Horizontal bamboo planks are made by pressing narrow strips together, with the long side facing upward. These are glued with industrial-strength adhesive and are machined to be level. The final steps are applying lacquer as a finish and cutting tongue-in-groove slots for installation.

Both horizontal and vertical bamboo flooring are fairly common choices. Homeowners can opt to refinish these planking options, although restaining these planks will often void manufacturer warranties.

We recommend referring to our article titled types of wood flooring to explore various wood flooring options.

Strand-woven Bamboo

Strand-woven bamboo flooring is far and away the strongest variety of bamboo flooring. It is made by processing individual bamboo stalks and shredding them into narrow strips. These are then compressed into blocks with adhesive under great pressure and heat.

Strand-woven bamboo blocks are highly resistant to dents and scratches. However, the heavy processing this flooring material undergoes is a turnoff for some homeowners. But the processing concerns may be offset by the long 20 to 25-year lifespan this new flooring option offers.

Vertical Bamboo

Vertical bamboo planking is formed by gluing narrow strips of bamboo together so that the narrow side of each strip is facing upward. These planks are then machined to level them, with tongue-in-groove slots cut into each side for easy installation. A protective coat of lacquer is applied over each plank to give it a sleek finish and to protect it from wear and tear. These flooring products are fairly stable and can be installed in rooms with heated flooring already in place, such as bathrooms or kitchens (check out top flooring options for kitchens).

Square Footage

One of the biggest factors affecting the total cost is the square footage of any room you’re installing flooring. One of the biggest advantages of bamboo vs hardwood flooring is that bamboo material generally is cheaper per square foot than hardwood materials. Still, the larger the room, the pricier the installation, as there’s more floor to cover. Additionally, preparing and leveling your subfloor can increase the price. Most flooring contractors will fold the cost of this step into your final bill.

Other Factors To Consider

Whether you’re installing on your own or hiring a licensed professional, you’ll want to consider the following before you begin.

Labor Costs

Flooring contractors can charge between $30 and $45 per hour or $2.50–$6 per square foot. This figure is all-inclusive and accounts for the following:

  • Prepping the workspace
  • Cutting the baseboards
  • Cleaning up

Labor costs can vary depending on your geographic area and the installers’ experience level.

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Bamboo and moisture aren’t a great mixture, so you’ll want to ensure that your subfloor is up to code and leveled before installation. Material and labor costs will necessarily increase if your contractors have to do this for you.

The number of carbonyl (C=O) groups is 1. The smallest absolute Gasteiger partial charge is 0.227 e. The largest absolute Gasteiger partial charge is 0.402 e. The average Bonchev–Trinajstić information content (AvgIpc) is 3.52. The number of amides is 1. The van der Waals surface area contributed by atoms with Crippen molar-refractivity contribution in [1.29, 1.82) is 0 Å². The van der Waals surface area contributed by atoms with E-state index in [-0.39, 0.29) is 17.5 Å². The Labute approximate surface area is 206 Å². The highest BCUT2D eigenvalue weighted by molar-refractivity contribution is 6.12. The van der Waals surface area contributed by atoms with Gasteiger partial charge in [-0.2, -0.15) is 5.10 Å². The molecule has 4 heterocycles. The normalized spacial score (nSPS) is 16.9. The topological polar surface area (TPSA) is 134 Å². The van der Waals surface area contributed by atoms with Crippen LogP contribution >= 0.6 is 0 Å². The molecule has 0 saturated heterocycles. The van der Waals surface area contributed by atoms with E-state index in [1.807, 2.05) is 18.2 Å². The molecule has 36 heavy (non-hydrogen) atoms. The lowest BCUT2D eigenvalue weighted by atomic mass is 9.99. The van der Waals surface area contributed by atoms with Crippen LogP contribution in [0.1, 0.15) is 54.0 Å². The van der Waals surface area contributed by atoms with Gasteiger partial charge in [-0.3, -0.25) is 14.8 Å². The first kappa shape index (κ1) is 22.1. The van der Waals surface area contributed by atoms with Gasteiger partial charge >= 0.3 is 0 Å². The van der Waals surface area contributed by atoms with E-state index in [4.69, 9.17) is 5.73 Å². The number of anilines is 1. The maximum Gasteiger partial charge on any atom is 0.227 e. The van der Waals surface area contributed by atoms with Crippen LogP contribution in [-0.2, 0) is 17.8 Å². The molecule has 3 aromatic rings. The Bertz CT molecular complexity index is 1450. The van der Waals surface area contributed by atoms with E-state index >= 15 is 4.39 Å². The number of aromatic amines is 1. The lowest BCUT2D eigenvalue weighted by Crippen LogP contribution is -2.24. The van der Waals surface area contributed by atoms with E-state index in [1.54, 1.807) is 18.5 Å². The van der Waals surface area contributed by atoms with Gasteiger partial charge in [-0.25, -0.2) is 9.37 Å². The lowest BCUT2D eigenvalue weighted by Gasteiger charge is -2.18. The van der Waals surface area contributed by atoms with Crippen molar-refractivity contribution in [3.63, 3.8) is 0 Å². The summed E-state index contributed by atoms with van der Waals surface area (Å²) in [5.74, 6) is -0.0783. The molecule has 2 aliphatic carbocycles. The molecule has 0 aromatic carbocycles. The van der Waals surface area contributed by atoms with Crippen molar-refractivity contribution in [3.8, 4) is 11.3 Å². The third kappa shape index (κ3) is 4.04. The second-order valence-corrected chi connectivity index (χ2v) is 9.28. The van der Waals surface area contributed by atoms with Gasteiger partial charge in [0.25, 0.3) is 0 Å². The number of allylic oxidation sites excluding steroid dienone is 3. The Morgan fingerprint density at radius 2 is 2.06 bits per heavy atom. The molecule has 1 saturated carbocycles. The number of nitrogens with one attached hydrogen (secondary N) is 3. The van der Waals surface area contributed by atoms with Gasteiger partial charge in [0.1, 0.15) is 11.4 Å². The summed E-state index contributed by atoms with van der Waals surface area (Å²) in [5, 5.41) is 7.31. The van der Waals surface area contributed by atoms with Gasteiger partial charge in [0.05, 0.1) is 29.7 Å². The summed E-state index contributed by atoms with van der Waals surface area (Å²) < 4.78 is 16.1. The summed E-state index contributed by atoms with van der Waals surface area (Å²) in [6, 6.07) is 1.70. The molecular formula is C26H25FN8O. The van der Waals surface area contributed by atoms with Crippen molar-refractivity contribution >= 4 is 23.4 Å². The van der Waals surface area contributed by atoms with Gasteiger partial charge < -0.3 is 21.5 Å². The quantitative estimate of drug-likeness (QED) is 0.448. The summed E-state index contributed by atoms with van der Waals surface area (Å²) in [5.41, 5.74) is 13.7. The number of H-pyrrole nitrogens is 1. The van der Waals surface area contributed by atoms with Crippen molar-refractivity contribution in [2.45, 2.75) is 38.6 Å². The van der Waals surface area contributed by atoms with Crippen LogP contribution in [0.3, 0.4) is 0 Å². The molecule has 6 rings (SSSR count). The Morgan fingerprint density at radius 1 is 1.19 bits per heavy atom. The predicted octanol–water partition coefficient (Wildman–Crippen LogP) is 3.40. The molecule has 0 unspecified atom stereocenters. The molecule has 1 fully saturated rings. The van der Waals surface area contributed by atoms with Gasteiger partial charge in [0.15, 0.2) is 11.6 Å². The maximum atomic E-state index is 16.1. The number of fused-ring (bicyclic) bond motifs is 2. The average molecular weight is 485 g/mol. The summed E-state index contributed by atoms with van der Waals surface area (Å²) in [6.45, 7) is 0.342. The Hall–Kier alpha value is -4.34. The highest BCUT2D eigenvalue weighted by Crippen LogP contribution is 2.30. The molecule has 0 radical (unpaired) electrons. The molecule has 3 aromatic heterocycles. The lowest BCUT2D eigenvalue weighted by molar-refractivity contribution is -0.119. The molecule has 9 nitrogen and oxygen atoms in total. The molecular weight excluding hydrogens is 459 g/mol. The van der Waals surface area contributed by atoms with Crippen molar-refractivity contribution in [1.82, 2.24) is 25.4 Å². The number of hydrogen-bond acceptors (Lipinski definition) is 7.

Floating wood flooring, also known as “snap lock,” involves clicking two flooring planks together and positioning them in place. It will mean installing an underlayment, costing between $0.75 and $1 per square foot.

Underlayment is especially critical if the subfloor emits excessive moisture, such as a concrete slab or crawl space. A 3-in-1 underlayment (a thin foam pad usually created from either polyethylene or polypropylene) is highly recommended.

The most common bamboo flooring underlayment used when nailing a floor down is 15 lb. felt paper (i.e., roofing paper) or red rosin paper. Glued-down high-end flooring will not require a layer between it and the subfloor.

How To Calculate Bamboo Flooring Cost

For a do-it-yourself (DIY) price calculation, you should determine what bamboo flooring brand or type you intend to use. After you’ve made your choice:

  1. Measure out the dimensions of your room, hallway, or open space you plan to cover.
  2. Add 10% to 20% to compensate for any errors in measurement or odd cuts you may have to make.
  3.  Multiply your square footage by the per-square-foot cost of the material used.

Your contractor costs will vary depending on the installation method. Getting a comprehensive quote from a bamboo flooring pro will consider all factors before rendering an all-inclusive cost estimate. We recommend doing this, even if you’re committed to installing your new floors yourself.

Should You Hire a Professional for Bamboo Flooring?

For the safest and most efficient installation possible, we suggest hiring a professional to cut, prepare, and install your flooring. Otherwise, you could end up with floors that aren’t aesthetically pleasing or will shift over years of use. A DIY installation will save you a lot of money, but you should consider every option, regardless of your baseline budget.